IJsselstein, Saturday, 19 May 2007 17:04:35
|The official seal of the province of Bohol|
The Boholanos are a freedom loving and independent people, who take pride in their Island, wherever they are. No wonder, the province even has its own provincial anthem.
The independent trait of the Boholanos is well known, through its history of resistance against the Spanish, American and Japanese invaders, and is expressed by the prominent placement of two large Bolos (local swords) on the official provincial flag.
The independence of the Boholano also reflects itself in the relative absence of large landownership on the island: most farmers still own their own,
|The official flag of the province of Bohol. The blue stands for nobility, the white for purity and red for courage. The bolos commemorate the Tamblot and Dagohoy rebellions. The two arms in the middle depict the blood compact between Sikatuna and Legazpi, and behind that are shown the world famous Chocolate Hills. The lone star in the top left is to honor Carlos P. Garcia, the Boholano president of the Philippines.|
Where the Philippines has its national bird (Agila, the Philippine Eagle), flower (Sampaguita, Jasminium sambac), dance (Cariņosa), leaves (anahaw), and tree (narra) Bohol has also declared a number of things provincial symbols. The provincial bird is the Antolihaw or Dimodlaw (Oriolus chinensis), a bright yellow bird. It can be found all over the province, and especially during the summer it will make a loud noise: 'waw-waw-waw'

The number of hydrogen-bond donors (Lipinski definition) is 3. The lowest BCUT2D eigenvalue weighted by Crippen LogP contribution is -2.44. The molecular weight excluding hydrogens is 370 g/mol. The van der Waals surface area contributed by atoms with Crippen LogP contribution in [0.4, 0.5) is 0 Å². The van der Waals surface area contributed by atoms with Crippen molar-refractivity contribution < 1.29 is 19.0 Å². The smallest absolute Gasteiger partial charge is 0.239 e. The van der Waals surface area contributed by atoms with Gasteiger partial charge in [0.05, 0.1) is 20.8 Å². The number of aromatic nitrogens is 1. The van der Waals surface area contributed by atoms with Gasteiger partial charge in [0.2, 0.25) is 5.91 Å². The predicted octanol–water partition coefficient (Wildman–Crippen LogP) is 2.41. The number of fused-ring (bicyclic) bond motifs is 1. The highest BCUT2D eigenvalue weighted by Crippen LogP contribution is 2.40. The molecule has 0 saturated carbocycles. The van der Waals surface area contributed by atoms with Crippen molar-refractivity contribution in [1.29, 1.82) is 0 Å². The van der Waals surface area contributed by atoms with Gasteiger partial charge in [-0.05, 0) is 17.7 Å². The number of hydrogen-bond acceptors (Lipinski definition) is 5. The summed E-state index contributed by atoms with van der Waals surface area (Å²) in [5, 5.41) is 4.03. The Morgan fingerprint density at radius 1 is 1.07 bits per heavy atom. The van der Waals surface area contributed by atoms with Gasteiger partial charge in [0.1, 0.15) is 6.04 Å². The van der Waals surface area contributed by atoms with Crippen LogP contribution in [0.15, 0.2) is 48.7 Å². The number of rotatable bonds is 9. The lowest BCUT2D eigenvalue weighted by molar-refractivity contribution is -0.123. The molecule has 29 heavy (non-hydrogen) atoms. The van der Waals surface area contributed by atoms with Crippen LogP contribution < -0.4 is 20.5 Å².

Awit sa Bohol
Yuta kon'g minahal,
Puti ang kabaybayonan,
Cebuano translation by
The molave (Vitex parviflora) has been declared the provincial tree. This is a small tree, richly branched, with trifoliate leaves. The flowers are violet-colored and the fruits pea-sized and dark purple to black. It is a native to Bohol, and grows well on its limestone soils.
The provincial fruit is the Bohol mangga, or mango, (Mangifera indica Linnaeus), which does very well in Bohol. The limestone soil is responsible for a sweet and tender fruit, which is said to be the sweetest in the Philippines. About half a million mango trees grow in Bohol.
The ubi kinampay (The purple Boholano yam; Dioscorea alata Linnaeus) is rightfully elected as the provincial plant. The color of the meat of this root crop ranges from white to light to dark purple, and has an excellent aromatic taste. It is eaten cooked, alone or mixed with other vegetables. It is also dried and then used to flavor ice cream, candies and cakes. Don't leave Bohol without eating some delicious ubi ice-cream! Actually, the Boholanos so much love ubi, that they have not only declared it their provincial plant, but also celebrate the Ubi Fest every January.
This is the land I love,
Blessed with white sandy beaches,
Words and Music by
The white gumamela (Hibiscus rosa-sinensis Linnaeus) is the provincial flower. This magnificent white flower symbolizes the characteristics of innocence and naturalness of the Boholano. Its long bowing styles bring about a language of welcome, its tender structure with pollens characterize the people's simple tastes and modest needs. The greenish, close-knit petals represent the loyalty and constancy of the Boholano family towards each of its members, conscious of the bond that joins them together in the good and bad times.
Leaving the realm of nature, Bohol honors as its provincial hero Francisco Sendrijas, better known as Francisco Dagohoy or Dagohoy. He led what was probably the longest revolt in the Philippine history.
Finally, the provincial dance is the Kuratsa Boholana.